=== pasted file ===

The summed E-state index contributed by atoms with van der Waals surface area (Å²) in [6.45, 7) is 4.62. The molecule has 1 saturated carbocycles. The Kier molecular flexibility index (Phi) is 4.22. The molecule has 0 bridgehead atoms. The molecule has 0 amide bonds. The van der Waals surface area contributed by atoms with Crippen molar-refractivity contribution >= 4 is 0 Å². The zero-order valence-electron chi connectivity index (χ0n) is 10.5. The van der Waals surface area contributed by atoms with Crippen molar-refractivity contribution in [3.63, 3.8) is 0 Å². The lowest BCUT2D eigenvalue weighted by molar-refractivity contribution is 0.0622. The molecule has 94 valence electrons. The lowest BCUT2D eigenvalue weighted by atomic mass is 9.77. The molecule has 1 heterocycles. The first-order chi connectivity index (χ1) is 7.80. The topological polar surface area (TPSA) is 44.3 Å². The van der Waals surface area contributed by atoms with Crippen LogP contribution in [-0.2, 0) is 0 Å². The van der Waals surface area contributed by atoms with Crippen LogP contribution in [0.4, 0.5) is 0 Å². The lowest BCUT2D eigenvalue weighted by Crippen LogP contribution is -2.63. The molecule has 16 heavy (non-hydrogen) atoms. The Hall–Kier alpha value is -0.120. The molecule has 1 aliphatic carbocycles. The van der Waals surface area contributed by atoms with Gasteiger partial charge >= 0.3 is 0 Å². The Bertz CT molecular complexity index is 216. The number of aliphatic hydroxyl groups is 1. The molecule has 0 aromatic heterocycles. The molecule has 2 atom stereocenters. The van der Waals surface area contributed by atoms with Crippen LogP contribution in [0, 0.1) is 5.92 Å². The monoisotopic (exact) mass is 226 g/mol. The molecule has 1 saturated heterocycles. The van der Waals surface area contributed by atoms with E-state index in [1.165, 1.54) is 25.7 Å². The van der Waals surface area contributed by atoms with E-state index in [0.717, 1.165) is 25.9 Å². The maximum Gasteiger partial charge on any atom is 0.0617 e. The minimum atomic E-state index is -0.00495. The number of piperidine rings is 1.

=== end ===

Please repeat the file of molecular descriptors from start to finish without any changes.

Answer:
The summed E-state index contributed by atoms with van der Waals surface area (Å²) in [6.45, 7) is 4.62. The molecule has 1 saturated carbocycles. The Kier molecular flexibility index (Phi) is 4.22. The molecule has 0 bridgehead atoms. The molecule has 0 amide bonds. The van der Waals surface area contributed by atoms with Crippen molar-refractivity contribution >= 4 is 0 Å². The zero-order valence-electron chi connectivity index (χ0n) is 10.5. The van der Waals surface area contributed by atoms with Crippen molar-refractivity contribution in [3.63, 3.8) is 0 Å². The lowest BCUT2D eigenvalue weighted by molar-refractivity contribution is 0.0622. The molecule has 94 valence electrons. The lowest BCUT2D eigenvalue weighted by atomic mass is 9.77. The molecule has 1 heterocycles. The first-order chi connectivity index (χ1) is 7.80. The topological polar surface area (TPSA) is 44.3 Å². The van der Waals surface area contributed by atoms with Crippen LogP contribution in [-0.2, 0) is 0 Å². The van der Waals surface area contributed by atoms with Crippen LogP contribution in [0.4, 0.5) is 0 Å². The lowest BCUT2D eigenvalue weighted by Crippen LogP contribution is -2.63. The molecule has 16 heavy (non-hydrogen) atoms. The Hall–Kier alpha value is -0.120. The molecule has 1 aliphatic carbocycles. The van der Waals surface area contributed by atoms with Gasteiger partial charge >= 0.3 is 0 Å². The Bertz CT molecular complexity index is 216. The number of aliphatic hydroxyl groups is 1. The molecule has 0 aromatic heterocycles. The molecule has 2 atom stereocenters. The van der Waals surface area contributed by atoms with Crippen LogP contribution in [0, 0.1) is 5.92 Å². The monoisotopic (exact) mass is 226 g/mol. The molecule has 1 saturated heterocycles. The van der Waals surface area contributed by atoms with E-state index in [1.165, 1.54) is 25.7 Å². The van der Waals surface area contributed by atoms with E-state index in [0.717, 1.165) is 25.9 Å². The maximum Gasteiger partial charge on any atom is 0.0617 e. The minimum atomic E-state index is -0.00495. The number of piperidine rings is 1.